I don’t normally describe the music score to a film, if I think it worthy of note, until towards the end of a review, but never mind. A while back I decided that my reviews were getting stuck in a rather familiar format, so it’s probably good to be a bit different for a change. Anyway, Landing Lake begins extremely effectively indeed with some of that unsettling music playing over the camera taking us on a mini-tour of the main area in which the film’s events take place, sometimes looking up at the trees as it does so. Cut to the face of a woman asleep on her sofa woken up by a knock at the door, and the spell is broken not so much by the change in locale but by the shoddy acting on display. One of course shouldn’t really have a right to expect top quality performing in film like this, even if sometimes a really strong performance will come out of the blue and take you by surprise. And when the people you see on screen are only given things to say of the nature of “this coffee’s shit!”, they can only do so much.We next see Georgie at work looking for somebody named Anna, saying how she’s taken this satellite-repairing job just so she can be promoted, and being mildly bothered by ex-boyfriend Robert coming into her office. Okay, strong characterisation is certainly not something that we have here, but the promotion element actually sets things up for later and will have considerable importance, Georgie being someone who wants to succeed no matter what she has to do. We then meet the teenage Mike and the much older Phil putting him down – and you’d better not mind this, because for at least the next half an hour Phil continually lays into him, and we’re never told why! Maybe it’s because Mike is black? It’s actually kind of funny, even when Phil shows how much he dislikes Mike’s ghetto blaster [oh for the days when it was the done thing to blast out your music!], but I’m not sure it’s intended to be funny.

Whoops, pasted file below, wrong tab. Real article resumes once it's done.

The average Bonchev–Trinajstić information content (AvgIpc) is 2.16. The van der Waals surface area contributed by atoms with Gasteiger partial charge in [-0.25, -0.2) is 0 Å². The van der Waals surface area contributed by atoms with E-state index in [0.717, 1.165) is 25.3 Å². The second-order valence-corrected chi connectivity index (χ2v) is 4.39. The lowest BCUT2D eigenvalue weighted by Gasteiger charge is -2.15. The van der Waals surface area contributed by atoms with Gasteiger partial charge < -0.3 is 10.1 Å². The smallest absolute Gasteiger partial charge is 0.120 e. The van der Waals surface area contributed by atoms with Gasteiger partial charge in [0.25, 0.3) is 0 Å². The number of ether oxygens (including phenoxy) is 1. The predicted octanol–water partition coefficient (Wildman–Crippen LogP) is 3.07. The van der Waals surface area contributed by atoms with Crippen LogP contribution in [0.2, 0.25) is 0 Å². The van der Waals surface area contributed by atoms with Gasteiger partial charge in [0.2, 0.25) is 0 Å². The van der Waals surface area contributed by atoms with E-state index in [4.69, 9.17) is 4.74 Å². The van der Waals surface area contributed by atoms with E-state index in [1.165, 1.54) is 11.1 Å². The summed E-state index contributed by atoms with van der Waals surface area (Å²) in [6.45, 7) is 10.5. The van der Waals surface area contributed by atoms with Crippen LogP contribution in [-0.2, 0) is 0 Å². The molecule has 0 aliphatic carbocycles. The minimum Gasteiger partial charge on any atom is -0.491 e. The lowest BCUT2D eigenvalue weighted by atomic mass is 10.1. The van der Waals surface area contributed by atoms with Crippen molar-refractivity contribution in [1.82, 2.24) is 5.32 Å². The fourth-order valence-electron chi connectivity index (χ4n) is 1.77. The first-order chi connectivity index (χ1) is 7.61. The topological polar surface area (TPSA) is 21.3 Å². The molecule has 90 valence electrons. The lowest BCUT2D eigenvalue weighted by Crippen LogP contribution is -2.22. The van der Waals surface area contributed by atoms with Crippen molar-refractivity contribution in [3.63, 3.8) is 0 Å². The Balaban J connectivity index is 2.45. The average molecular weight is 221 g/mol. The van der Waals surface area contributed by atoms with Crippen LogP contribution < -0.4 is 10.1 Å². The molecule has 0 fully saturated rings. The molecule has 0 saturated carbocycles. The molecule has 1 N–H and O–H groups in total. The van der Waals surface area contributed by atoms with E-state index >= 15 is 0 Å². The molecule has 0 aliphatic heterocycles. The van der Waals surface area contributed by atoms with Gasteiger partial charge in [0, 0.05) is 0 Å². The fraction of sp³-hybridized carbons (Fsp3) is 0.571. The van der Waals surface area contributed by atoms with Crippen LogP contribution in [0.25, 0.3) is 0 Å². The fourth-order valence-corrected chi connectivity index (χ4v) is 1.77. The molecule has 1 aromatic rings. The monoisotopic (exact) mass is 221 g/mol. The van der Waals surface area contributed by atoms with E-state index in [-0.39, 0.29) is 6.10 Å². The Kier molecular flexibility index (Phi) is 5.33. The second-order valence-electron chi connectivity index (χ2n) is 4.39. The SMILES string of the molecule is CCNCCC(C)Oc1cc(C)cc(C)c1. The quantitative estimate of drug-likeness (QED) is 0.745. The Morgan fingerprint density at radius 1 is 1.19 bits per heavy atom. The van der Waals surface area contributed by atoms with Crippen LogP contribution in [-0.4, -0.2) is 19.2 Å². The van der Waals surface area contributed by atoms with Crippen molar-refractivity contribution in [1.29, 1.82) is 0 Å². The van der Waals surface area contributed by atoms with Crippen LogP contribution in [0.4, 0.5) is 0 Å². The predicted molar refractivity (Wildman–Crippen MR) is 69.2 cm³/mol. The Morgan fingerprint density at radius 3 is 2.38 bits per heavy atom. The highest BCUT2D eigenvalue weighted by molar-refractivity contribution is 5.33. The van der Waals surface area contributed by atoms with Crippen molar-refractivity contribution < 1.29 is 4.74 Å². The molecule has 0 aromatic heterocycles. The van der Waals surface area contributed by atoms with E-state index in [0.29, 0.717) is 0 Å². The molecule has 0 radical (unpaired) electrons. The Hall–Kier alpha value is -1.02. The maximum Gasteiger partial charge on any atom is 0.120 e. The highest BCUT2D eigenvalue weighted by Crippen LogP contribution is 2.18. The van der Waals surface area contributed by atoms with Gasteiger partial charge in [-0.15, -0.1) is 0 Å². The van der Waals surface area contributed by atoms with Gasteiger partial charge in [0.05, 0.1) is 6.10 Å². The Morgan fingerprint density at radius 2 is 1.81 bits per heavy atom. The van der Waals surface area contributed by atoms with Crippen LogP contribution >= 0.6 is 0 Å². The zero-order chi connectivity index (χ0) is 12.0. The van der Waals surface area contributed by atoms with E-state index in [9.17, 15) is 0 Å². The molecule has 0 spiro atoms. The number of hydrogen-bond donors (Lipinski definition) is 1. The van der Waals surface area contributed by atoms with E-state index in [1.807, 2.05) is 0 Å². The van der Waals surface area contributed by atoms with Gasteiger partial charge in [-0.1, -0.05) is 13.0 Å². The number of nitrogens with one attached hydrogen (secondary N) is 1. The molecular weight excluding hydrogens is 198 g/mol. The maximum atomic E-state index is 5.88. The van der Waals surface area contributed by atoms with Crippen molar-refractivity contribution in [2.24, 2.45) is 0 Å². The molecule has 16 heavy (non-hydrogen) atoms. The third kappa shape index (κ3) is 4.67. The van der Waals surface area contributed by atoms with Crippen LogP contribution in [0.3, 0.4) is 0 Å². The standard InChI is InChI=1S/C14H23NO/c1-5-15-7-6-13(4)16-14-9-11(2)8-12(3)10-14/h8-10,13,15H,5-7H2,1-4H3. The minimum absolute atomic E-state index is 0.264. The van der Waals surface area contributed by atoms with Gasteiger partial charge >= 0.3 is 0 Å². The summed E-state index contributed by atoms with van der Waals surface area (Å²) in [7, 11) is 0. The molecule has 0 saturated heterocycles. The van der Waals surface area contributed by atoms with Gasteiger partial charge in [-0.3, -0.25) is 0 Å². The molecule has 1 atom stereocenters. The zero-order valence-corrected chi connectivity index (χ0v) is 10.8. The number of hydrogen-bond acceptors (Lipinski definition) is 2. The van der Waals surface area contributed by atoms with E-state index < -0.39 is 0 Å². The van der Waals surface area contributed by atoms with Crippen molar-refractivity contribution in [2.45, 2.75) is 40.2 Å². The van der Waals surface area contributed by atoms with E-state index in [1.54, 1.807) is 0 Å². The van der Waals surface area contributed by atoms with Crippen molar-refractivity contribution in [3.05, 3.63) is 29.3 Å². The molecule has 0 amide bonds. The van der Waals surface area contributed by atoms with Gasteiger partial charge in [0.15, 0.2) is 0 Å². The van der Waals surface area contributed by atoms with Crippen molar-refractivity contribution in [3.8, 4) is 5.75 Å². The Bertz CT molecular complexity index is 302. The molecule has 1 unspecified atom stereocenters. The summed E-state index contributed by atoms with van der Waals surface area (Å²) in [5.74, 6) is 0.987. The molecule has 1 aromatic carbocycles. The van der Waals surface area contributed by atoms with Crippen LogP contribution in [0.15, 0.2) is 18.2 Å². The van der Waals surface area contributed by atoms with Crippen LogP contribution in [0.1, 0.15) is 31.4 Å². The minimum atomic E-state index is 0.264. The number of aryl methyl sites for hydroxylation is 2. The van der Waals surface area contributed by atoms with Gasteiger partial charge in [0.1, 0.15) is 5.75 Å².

A lingering shot of Ann popping a pill which seems to be important but isn’t at all [it’s never even referenced], and it’s off to the woods we go. Ann and Mike pal up, but then a plane flies over them to seemingly crash nearby. Georgie doesn’t want to go and help, but nonetheless everyone heads for the crash site and find a dead pilot and three passengers. Georgie glimpsing three people [blink and you miss it] tells us that something strange is afoot if you didn’t already know from the music and sound design, but Alexandria wants to get out of there, Matt is really shaken, and Jack is extremely aggressive – though one has to cheer when he knocks the unpleasant but when it comes down to it rather wimpish Phil to the ground. Too much time is actually taken up with bickering, but you soon get the first of several eerie scenes with a strong flavour to them when Amy sleepwalks away from the tents and Georgie goes to look for Phil who’s disappeared. She sees him, but he walks through a force field and turns to Georgie and waves while she screams at something and the soundtrack is distorted. It may not sound like much from my description, but it really is quite unsettling, while Libardi di K. gets a lot out of just distorting people’s voices throughout. Amidst a growing bond between Georgie and Matt, wounds heal, and people begin to behave increasingly oddly. It’s something to do with the lake, and the film’s title and poster give it away, though not what the undefined ‘visitors’ want to do, which is actually quite unusual and provides a stronger excuse than normal for when mayhem starts to ensure, though I had to reference a synopsis of the film’s plot for certain details, because a character supposed to be explaining stuff had their voice distorted so much that I couldn’t make out what on earth was being said!